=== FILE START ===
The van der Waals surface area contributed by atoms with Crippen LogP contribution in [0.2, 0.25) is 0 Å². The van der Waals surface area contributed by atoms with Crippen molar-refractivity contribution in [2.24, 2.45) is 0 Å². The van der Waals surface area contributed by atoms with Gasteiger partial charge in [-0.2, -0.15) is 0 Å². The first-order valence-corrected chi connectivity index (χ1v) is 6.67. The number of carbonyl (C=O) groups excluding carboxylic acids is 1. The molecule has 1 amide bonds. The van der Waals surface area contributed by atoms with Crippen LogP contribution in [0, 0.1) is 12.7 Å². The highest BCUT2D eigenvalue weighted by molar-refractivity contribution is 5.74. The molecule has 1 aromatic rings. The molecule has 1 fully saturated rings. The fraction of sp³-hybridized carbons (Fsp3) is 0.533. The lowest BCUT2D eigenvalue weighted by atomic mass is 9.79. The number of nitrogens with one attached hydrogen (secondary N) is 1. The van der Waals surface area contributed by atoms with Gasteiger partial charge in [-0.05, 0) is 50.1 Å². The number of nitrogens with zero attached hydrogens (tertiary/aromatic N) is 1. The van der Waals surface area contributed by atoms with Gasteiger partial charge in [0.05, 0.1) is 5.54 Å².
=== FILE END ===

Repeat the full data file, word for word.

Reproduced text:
The van der Waals surface area contributed by atoms with Crippen LogP contribution in [0.2, 0.25) is 0 Å². The van der Waals surface area contributed by atoms with Crippen molar-refractivity contribution in [2.24, 2.45) is 0 Å². The van der Waals surface area contributed by atoms with Gasteiger partial charge in [-0.2, -0.15) is 0 Å². The first-order valence-corrected chi connectivity index (χ1v) is 6.67. The number of carbonyl (C=O) groups excluding carboxylic acids is 1. The molecule has 1 amide bonds. The van der Waals surface area contributed by atoms with Crippen LogP contribution in [0, 0.1) is 12.7 Å². The highest BCUT2D eigenvalue weighted by molar-refractivity contribution is 5.74. The molecule has 1 aromatic rings. The molecule has 1 fully saturated rings. The fraction of sp³-hybridized carbons (Fsp3) is 0.533. The lowest BCUT2D eigenvalue weighted by atomic mass is 9.79. The number of nitrogens with one attached hydrogen (secondary N) is 1. The van der Waals surface area contributed by atoms with Gasteiger partial charge in [-0.05, 0) is 50.1 Å². The number of nitrogens with zero attached hydrogens (tertiary/aromatic N) is 1. The van der Waals surface area contributed by atoms with Gasteiger partial charge in [0.05, 0.1) is 5.54 Å².